CARACAS (Reuters) - Venezuela would be willing to cut its own oil production if OPEC decides to limit output when it meets on Nov. 27, Foreign Minister Rafael Ramirez said on Thursday.
Ramirez, who was until recently oil minister and president of state oil company PDVSA, declined to say what specific proposal Venezuela planned to take to the Organization of the Petroleum Exporting Countries meeting in Vienna.
Asked which OPEC members would support a proposal aimed at strengthening prices, Ramirez said: “I hope all of them.”
Chances have risen that OPEC will agree to reduce production, according to oil industry analysts, citing delegates with the producer group.
Ramirez, who serves as Venezuela’s representative to the group, just returned from a trip to OPEC and non- OPEC countries Mexico, Iran, Algeria, Qatar, and Russia to shore up support.
Financially strained Venezuela is pushing for higher prices to help it pay mounting arrears with private companies, debt payments and popular but pricey social programs.
Although Venezuela is a founding member of OPEC, the South American country’s pull has waned in recent years as production has flagged and it has shown little willingness to join in previous production cuts.
On Thursday, Ramirez repeated a previous statement that the fair price of oil was $100 per barrel.
Oil rose after three straight days of losses as strong U.S. economic data bolstered crude markets, though focus remained on whether OPEC will cut enough output to end a five-month long selloff.
Benchmark Brent oil settled up $1.23 at $79.33 a barrel, after a session high at $79.46.
Venezuela sought a revision of an arbitration award that ordered it pay Exxon Mobil Corp $1.6 billion in compensation for oil projects nationalized in 2007 because it disagrees over payment, Ramirez said.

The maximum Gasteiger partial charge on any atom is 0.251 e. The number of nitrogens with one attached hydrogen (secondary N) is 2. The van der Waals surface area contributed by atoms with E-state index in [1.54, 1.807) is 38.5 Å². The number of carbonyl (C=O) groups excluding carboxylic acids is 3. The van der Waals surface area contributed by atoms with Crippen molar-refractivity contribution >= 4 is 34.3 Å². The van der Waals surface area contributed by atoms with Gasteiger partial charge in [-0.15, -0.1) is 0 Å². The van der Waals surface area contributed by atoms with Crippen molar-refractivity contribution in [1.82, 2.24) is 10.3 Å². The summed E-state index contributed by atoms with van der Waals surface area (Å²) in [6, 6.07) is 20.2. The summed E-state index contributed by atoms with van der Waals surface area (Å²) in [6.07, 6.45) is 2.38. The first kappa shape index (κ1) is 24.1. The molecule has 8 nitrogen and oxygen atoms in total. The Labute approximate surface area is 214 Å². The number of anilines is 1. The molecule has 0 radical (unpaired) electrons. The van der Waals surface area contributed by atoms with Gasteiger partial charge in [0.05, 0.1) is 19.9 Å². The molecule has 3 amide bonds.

Venezuela argues a previous Exxon award from Paris-based International Chamber of Commerce for $908 million should be discounted.
PDVSA has said it expects to eventually pay closer to $1 billion in the International Center for Settlement of Investment Disputes’ (ICSID) award, which announced its decision last month.
Ramirez said recent imports of Algerian crude, to dilute Venezuela’s growing extra-heavy output and replace more costly naphtha purchases that had been used for the same purpose, were part of growing bilateral plans including a joint venture.
“Don’t view these as imports because with Algeria we’re going to create a joint venture. It’s like a business mixing two types of crude ... and it sells at a very good price,” he said, adding that refineries take the mix for an extra $20 per barrel and the arrangement with Algeria could last “forever.”
Reporting by Corina Pons; Writing by Brian Ellsworth, Alexandra Ulmer and Andrew Cawthorne; editing by Andrew Hay